Criminal Warrants: Criminal warrants are orders signed by a judge to detain a person suspected of committing a specific crime. An arrest warrant is granted when there’s probable cause that a crime has been committed by the person named. Other warrants that may lead to an arrest are alias warrants and bench warrants. Alias warrants are issued when a defendant fails to appear in court after a citation has been issued. An example of this is not showing up on a court date to face a speeding ticket fine. A bench warrant is typically issued after a defendant has been before a judge, but fails to appear for the next scheduled court appearance. Regardless of the reason warrants won’t expire until the matter is resolved and closed by the issuing judge. In other words, arrest warrants don’t just go away after the statute of limitations on the crime has ended. Note: warrants can only be revoked by the issuing judge. The defendant’s attorney has to file a motion to have the warrant removed from your record even if the statute of limitations on the crime itself has passed.
Civil Warrants: Civil Warrants are commonly issued in small claims court cases where civil suits are involved. Civil warrants are issued for a specific jurisdiction, whereas criminal warrants can be valid throughout an entire state. A civil warrant is an order signed by a judge that requires an individual to appear in court for a civil case at a specific location and time. Civil warrants are rarely enforced. So, if an individual fails to appear for the court date he or she automatically loses the case and the other party obtains the favor in the civil judgment. The civil case, along with the civil warrant, is then closed. However, a judge may hold the individual in contempt of court for failure to appear. This is then considered a crime and the judge has the right to issue a criminal warrant for the individual.
Traffic Citation Warrants:
Citation Warrants are issued by the police department in regard to traffic infractions. They can be issued for the most serious of traffic offenses down to unpaid parking tickets. Sometimes a person has every intention of paying their tickets, but discovers months later they have failed to do so or contest the ticket for a court hearing. Typically, if you forget to pay a traffic ticket you will receive a second notice in the mail with an increase for late payment. However, failure to comply with the terms of a citation or appear in court for a citation will result in a warrant for your arrest.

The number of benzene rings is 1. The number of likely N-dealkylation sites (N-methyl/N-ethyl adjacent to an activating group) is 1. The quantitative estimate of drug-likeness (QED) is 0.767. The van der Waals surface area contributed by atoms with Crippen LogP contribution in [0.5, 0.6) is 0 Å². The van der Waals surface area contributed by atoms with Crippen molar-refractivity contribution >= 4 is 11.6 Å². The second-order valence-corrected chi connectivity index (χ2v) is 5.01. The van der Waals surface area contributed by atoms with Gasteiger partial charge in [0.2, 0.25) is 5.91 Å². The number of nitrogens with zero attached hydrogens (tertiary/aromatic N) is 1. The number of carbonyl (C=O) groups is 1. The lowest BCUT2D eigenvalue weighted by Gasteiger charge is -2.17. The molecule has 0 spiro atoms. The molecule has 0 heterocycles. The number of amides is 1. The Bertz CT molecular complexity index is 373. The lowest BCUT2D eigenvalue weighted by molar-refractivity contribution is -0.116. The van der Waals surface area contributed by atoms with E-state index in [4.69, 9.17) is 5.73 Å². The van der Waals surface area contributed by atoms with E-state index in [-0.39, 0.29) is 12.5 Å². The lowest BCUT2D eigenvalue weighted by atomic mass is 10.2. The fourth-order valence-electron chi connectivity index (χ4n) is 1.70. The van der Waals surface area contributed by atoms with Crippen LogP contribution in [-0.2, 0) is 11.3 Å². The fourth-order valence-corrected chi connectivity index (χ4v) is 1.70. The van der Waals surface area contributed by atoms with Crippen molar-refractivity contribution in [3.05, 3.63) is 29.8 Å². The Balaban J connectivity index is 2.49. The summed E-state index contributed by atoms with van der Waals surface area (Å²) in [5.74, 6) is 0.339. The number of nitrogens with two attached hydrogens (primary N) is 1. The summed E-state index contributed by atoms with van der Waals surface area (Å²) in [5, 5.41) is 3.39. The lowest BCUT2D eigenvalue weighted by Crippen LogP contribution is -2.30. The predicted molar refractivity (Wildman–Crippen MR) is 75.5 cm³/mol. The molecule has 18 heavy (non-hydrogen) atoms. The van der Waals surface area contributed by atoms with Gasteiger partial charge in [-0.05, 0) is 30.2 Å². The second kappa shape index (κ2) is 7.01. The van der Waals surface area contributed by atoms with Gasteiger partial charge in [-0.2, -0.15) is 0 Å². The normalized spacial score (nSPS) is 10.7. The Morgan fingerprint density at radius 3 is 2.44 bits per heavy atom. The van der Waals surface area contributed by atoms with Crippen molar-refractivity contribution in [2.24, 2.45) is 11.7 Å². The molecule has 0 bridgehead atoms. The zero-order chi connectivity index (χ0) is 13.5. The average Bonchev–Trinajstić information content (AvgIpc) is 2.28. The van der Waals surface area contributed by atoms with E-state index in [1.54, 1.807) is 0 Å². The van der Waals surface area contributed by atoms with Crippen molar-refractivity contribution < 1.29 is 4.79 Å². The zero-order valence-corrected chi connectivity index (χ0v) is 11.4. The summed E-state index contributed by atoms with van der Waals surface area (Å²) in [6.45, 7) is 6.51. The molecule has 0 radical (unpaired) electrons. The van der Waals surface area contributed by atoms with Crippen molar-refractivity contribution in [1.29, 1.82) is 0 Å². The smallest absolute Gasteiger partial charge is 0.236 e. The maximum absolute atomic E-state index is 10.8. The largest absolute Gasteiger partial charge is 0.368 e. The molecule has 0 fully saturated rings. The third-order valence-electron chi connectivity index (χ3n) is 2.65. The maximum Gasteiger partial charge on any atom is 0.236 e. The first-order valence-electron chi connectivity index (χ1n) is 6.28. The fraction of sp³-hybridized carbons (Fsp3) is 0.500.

Child Support Warrants:
How Does a Child Support Warrant Work?
If the court finds that a non-custodial parent fails to obey their obligation to pay child support, the spouse or custodial parent can file a complaint against them. In response the court will issue a summons and a court date. A sheriff can serve the summons and papers for the parties involved. If the party that owes child support does not show up for the court hearing then the Judge can issue an arrest warrant for that person.In many states failure to meet your financial obligation can result in the loss or suspension of the person’s license after 30 days. If a non-custodial parent is prosecuted and sent to prison for neglecting their obligations it will show on their criminal record as a federal offense. Delinquent child support payments also show up on credit reports. It’s important to resolve you child support issues to avoid these things from happening.
The U.S. Marshals fulfills nearly 40,000 federal warrants each year and helps state and local agencies to apprehend an estimated 73,000 fugitives annually. A federal warrant is issued when a person is believed to have broken the law or committed a type of offense. The warrant must be issued by a judge or magistrate to be legal.
Federal Rules of the Criminal Process
If probable cause has been established and it’s believed that a criminal offense was committed by the defendant, the judge must issue an arrest warrant to an officer authorized to execute it. The U.S. Marshal Service is usually appointed to execute a warrant to apprehend a criminal. However, if service can more easily be effective by using another law enforcement agency, the U.S. Attorney may appoint or approve an alternate server. The United States Marshals Service is authorized to serve and protect federal jurists, court officers, witnesses, and other persons in the interests of justice where criminal intimidation impedes on the functioning of the judicial process or any other official proceedings.
Properties of Legal Warrants:
1.Contain the defendant’s name. If not known, a name or description by which the defendant can be identified is needed.
2.Describe the offense being charged.
3.Command that the defendant be arrested and brought without unnecessary delay before a magistrate judge. If none is available, a state or local judicial officer is next in authority.
4.Has to be signed by a judge.
5.Summons in the same form as a warrant requiring the defendant to appear before a judge at a specific time and place